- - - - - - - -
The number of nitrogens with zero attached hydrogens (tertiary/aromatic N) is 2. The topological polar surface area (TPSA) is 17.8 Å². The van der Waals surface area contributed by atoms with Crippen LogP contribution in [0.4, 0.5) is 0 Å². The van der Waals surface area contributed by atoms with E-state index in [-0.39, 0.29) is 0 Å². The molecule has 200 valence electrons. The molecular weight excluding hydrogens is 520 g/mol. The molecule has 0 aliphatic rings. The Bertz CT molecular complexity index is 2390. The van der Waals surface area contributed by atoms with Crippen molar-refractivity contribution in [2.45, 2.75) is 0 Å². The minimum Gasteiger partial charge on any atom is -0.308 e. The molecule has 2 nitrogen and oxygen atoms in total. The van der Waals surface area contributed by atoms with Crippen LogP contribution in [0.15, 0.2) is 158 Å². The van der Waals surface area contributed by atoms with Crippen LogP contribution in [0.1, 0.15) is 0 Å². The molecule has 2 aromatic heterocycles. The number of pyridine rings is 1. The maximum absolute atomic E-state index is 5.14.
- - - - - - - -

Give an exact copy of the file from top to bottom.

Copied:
The number of nitrogens with zero attached hydrogens (tertiary/aromatic N) is 2. The topological polar surface area (TPSA) is 17.8 Å². The van der Waals surface area contributed by atoms with Crippen LogP contribution in [0.4, 0.5) is 0 Å². The van der Waals surface area contributed by atoms with E-state index in [-0.39, 0.29) is 0 Å². The molecule has 200 valence electrons. The molecular weight excluding hydrogens is 520 g/mol. The molecule has 0 aliphatic rings. The Bertz CT molecular complexity index is 2390. The van der Waals surface area contributed by atoms with Crippen molar-refractivity contribution in [2.45, 2.75) is 0 Å². The minimum Gasteiger partial charge on any atom is -0.308 e. The molecule has 2 nitrogen and oxygen atoms in total. The van der Waals surface area contributed by atoms with Crippen LogP contribution in [0.15, 0.2) is 158 Å². The van der Waals surface area contributed by atoms with Crippen LogP contribution in [0.1, 0.15) is 0 Å². The molecule has 2 aromatic heterocycles. The number of pyridine rings is 1. The maximum absolute atomic E-state index is 5.14.